For 13 years, the U.S. Commission on International Religious Freedom (USCIRF) has shined light on situations of egregious religious persecution globally. With a mandate from the International Religious Freedom Act of 1998, USCIRF has provided forthright policy recommendations to the President, State Department, and Congress on responding to regimes that persecute actively or tolerate the persecution of religious believers.
But if Congress does not reauthorize its funding soon, USCIRF will cease to exist at a time when it is needed more than ever. Reauthorization legislation passed overwhelmingly in the House and was set to pass by unanimous consent in the Senate when a single senator anonymously called it back for undisclosed reasons. It would seem that one man, Senate Majority Whip Richard Durbin, could cause the dissolution of the valuable religious freedom commission.
I was part of a coalition of religious and human rights organizations that worked to see the passage of IRFA in spite of the hostile climate caused by the secular myopia of U.S. foreign policy elites. One colleague in this battle, the Hudson Institute’s Center for Religious Freedom director, Nina Shea, observed “Human rights has often been described in American foreign policy as the island off the mainland of foreign policy. I look at religious freedom as the drowning man in the life raft off the island, off the mainland.”
Once again, the drowning man is in danger of being pushed off his life raft. The commission would have shut down on November 18 if not for a spending bill passed by both Houses on November 17 granting it a four-week reprieve. Concerned citizens have until December 16 to stop the demise of USCIRF.
With nine appointed commissioners (including Nina Shea) and a small professional staff, working on an extremely modest budget, USCIRF has helped persuade countries in which vulnerable minorities are persecuted that the United States government is serious about religious freedom. Many advocates for the persecuted church were appreciative that the commission was included in the law as a counterbalance or at least an enhancement to the Office on International Religious Freedom at the U.S. State Department. The new State Department office and Ambassador-at-Large for Religious Freedom were also important provisions of IRFA. But an office on international religious freedom at the State Department is still an office at the State Department – home to the previously discussed foreign policy elites. On the other hand, being independent, USCIRF speaks forthrightly about the behavior of thug regimes.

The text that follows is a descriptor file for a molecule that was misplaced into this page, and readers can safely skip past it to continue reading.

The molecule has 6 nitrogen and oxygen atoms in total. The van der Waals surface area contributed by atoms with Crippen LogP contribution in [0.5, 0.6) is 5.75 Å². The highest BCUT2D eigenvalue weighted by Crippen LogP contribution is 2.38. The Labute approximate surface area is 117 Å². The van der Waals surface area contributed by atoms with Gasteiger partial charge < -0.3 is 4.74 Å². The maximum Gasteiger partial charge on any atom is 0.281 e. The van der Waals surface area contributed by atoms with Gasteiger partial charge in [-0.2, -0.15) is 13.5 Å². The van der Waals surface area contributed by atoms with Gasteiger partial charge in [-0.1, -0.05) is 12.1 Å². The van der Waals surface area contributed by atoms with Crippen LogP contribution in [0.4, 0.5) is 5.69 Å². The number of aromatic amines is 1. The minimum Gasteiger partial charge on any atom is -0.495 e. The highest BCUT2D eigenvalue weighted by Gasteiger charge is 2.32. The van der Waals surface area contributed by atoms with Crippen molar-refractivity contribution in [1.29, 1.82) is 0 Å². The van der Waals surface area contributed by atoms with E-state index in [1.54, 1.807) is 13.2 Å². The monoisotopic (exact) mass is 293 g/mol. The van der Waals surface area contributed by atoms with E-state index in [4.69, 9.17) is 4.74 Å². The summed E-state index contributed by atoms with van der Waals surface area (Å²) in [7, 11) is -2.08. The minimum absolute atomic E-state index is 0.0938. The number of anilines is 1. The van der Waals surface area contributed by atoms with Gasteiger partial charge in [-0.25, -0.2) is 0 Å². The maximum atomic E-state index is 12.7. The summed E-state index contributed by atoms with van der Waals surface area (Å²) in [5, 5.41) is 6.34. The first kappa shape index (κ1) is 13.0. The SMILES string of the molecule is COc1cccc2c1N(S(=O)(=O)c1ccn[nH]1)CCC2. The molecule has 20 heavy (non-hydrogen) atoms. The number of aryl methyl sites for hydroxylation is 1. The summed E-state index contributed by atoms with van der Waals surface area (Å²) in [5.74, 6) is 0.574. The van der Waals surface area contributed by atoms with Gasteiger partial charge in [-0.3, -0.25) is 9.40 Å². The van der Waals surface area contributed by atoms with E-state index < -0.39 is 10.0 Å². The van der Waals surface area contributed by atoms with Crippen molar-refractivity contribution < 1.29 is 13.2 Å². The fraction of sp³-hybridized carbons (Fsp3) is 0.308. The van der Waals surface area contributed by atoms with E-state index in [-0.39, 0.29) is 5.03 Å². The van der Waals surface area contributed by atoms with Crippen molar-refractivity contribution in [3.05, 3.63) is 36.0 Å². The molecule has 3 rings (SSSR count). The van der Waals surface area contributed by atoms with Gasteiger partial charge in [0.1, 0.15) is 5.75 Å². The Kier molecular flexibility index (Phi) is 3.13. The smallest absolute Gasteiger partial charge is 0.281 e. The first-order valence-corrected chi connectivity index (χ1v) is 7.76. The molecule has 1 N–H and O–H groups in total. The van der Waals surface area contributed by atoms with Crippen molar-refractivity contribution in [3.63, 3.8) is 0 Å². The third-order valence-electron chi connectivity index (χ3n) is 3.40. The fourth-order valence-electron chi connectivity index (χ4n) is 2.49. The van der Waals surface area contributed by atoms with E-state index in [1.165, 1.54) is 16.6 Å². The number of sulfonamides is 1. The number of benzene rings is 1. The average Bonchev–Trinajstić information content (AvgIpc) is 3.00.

According to a recent article by CQ Weekly’s Shawn Zeller, Senator Durbin’s reasons for holding up the authorization have no direct relation to the commission. Rather, Durbin wants Congress to fund the purchase of an unused maximum-security prison in his state of Illinois and make it a federal facility that will provide jobs for his constituents. The prison, identified as the Thomson Correctional Center, is the same facility Senator Durbin wanted to hold detainees from Guantanamo Bay. Zeller offers that Durbin’s leverage could be that U.S. Rep. Frank R. Wolf (R-VA), who sponsored IRFA and greatly values the work of the commission, chairs the Appropriations subcommittee that funds federal prisons.”
The Congress has demonstrated the commitment of many of its members to sustaining USCIRF in that the recent reprieve is the third time this fall that Congress has approved a measure to keep the commission running temporarily since the “anonymous” hold stopped the reauthorization legislation. If Zeller’s findings are true, it is appalling that Senator Durbin would so cynically tie the continuation of USCIRF to any other issue. Dissolution of USCIRF would send a message to tyrants and thug regimes around the world that the United States no longer considers religious freedom a priority. The lives of millions of persecuted Christians, Jews, Hindus, Buddhists, Baha’is, Muslims, and other religious believers around the world should not be made more vulnerable because the United States Senate fails to remain the champion of individuals’ inalienable right to religious freedom.